Sir Andy Murray received a cuddle from his mother after a “tough day” in which he announced he will retire this year.
The three-time Grand Slam winner fought back tears in Melbourne as he announced the upcoming Australian Open could be his last tournament as he struggles to recover from hip surgery.
Tributes poured in as his legions of fans digested the announcement, including from fellow sports stars, politicians, and residents in the Scottish town where he grew up.
Hours later, the tennis star responded with a post on Instagram showing him embracing his mother Judy.
He wrote: “Best way to feel better after a tough day is a big cuddle from your mum.
“Genuinely been very touched by all of the messages and support from everybody today… It means a lot and has made me feel much more positive than when I woke this morning. Thank you so much.”
The former world number one has battled to recover from a chronic hip condition for more than 18 months, undergoing surgery in Melbourne a year ago, but he was forced to admit in a tearful press conference that his efforts have not been enough.
He said: “Obviously I’ve been struggling for a long time. I’ve been in a lot of pain for about 20 months now.
“I’ve pretty much done everything that I could to try and get my hip feeling better and it hasn’t helped loads. I’m in a better place than I was six months ago but still in a lot of pain. It’s been tough.”
The Scot said he hopes to make Wimbledon in the summer, although he could not confirm that would be the case.
Scottish First Minister Nicola Sturgeon led praise from near and far after watching his announcement, tweeting: “Andy Murray is a legend – without doubt one of Scotland’s greatest ever sportsmen, as well as an outstanding role model and inspiration for young people everywhere.
“A credit to sport and to the country. Sending him very best wishes.”
British tennis player Kyle Edmund said: “For me he’s been my biggest role model out of any tennis player. He’s Britain’s greatest tennis player ever and you could say maybe Britain’s best sportsman ever.”
Billie Jean King added her tribute, writing on Twitter: “You are a champion on and off the court. So sorry you cannot retire on your own terms, but remember to look to the future. Your greatest impact on the world may be yet to come. Your voice for equality will inspire future generations. Much love to you and your family.”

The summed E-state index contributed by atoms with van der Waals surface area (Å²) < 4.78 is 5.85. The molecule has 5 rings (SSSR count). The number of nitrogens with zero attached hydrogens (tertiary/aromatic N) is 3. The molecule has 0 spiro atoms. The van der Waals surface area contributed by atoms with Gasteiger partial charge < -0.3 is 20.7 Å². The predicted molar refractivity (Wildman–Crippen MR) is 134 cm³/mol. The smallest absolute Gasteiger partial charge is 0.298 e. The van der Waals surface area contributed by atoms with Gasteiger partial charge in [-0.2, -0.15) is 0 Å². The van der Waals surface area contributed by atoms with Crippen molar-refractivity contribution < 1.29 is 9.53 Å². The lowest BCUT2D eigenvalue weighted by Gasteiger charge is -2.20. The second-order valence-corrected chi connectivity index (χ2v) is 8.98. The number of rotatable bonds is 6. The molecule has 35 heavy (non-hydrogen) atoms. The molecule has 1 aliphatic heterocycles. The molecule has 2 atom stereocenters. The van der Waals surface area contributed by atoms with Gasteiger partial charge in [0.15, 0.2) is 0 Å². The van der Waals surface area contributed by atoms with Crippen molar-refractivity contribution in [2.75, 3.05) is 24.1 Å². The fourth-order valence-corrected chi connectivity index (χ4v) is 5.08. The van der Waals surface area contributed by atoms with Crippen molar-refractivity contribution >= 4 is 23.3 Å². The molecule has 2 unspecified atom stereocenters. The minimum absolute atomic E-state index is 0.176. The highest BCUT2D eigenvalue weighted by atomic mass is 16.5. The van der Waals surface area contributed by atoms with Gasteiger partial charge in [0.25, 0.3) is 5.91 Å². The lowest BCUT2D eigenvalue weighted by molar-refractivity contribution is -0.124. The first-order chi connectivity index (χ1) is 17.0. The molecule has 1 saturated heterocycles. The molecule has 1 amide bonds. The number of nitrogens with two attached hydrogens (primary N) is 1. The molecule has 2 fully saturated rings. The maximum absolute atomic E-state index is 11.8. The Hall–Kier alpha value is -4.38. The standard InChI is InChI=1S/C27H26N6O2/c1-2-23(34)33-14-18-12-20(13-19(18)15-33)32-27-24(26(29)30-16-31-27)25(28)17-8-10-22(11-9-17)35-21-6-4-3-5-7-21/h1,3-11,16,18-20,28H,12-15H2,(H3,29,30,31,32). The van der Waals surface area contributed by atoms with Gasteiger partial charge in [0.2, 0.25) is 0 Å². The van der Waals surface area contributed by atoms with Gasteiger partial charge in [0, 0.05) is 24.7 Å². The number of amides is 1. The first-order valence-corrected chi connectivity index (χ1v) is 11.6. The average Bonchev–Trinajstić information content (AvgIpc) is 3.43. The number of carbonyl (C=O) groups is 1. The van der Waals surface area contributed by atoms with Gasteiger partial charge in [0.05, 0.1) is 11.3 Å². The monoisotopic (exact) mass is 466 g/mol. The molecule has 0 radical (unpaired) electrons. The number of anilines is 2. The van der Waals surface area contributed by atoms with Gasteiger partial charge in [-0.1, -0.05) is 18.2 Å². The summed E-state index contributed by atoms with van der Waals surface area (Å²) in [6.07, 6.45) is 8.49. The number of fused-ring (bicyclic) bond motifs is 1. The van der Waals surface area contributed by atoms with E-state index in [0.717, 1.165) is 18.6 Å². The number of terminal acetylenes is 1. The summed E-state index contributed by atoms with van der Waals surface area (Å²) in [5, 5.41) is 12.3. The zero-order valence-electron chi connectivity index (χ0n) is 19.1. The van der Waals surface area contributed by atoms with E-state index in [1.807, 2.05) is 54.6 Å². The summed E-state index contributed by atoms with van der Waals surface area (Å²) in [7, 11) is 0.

Tracey Crouch, the UK sports minister when Sir Andy claimed his second Wimbledon title in 2016, said she was “sorry” to hear of his retirement.
She added: “He’s such a phenomenal competitor in an era of other great players, a champion for equality in sport and a genuinely nice guy.
“I think his legacy of inspiring the next generation will live long.”
He was also hailed by Labour MP Jess Phillips for being a “normal bloke, and best of all casual feminist”.
His decision to appoint Amelie Mauresmo as his coach in 2014 is considered a groundbreaking moment in the sport.
Meanwhile in Dunblane, 71-year-old resident George Majury said of the two-time Wimbledon champion: “He has put us in the world news for all the right reasons.”
Questions have been raised over what will come next for Sir Andy, who already acts as an official mentor for young sports men and women through his management company.
Rising tennis star Katie Swan tweeted: “You were my biggest idol growing up and now I’m lucky enough to call you my mentor @andy_murray thank you for showing me what it means to never give up.”
The programme even reaches his beloved Hibernian Football Club, where two players are under the Grand Slam winner’s stewardship.
In a tweet from Hibs’ official account, head coach Neil Lennon said: “Andy Murray is an inspiration and a role model. He’s been the ideal mentor to Fraser Murray and Ryan Porteous.
“I hope he’s able to finish an incredible career on his terms. Everyone at Hibernian Football Club is rooting for him.”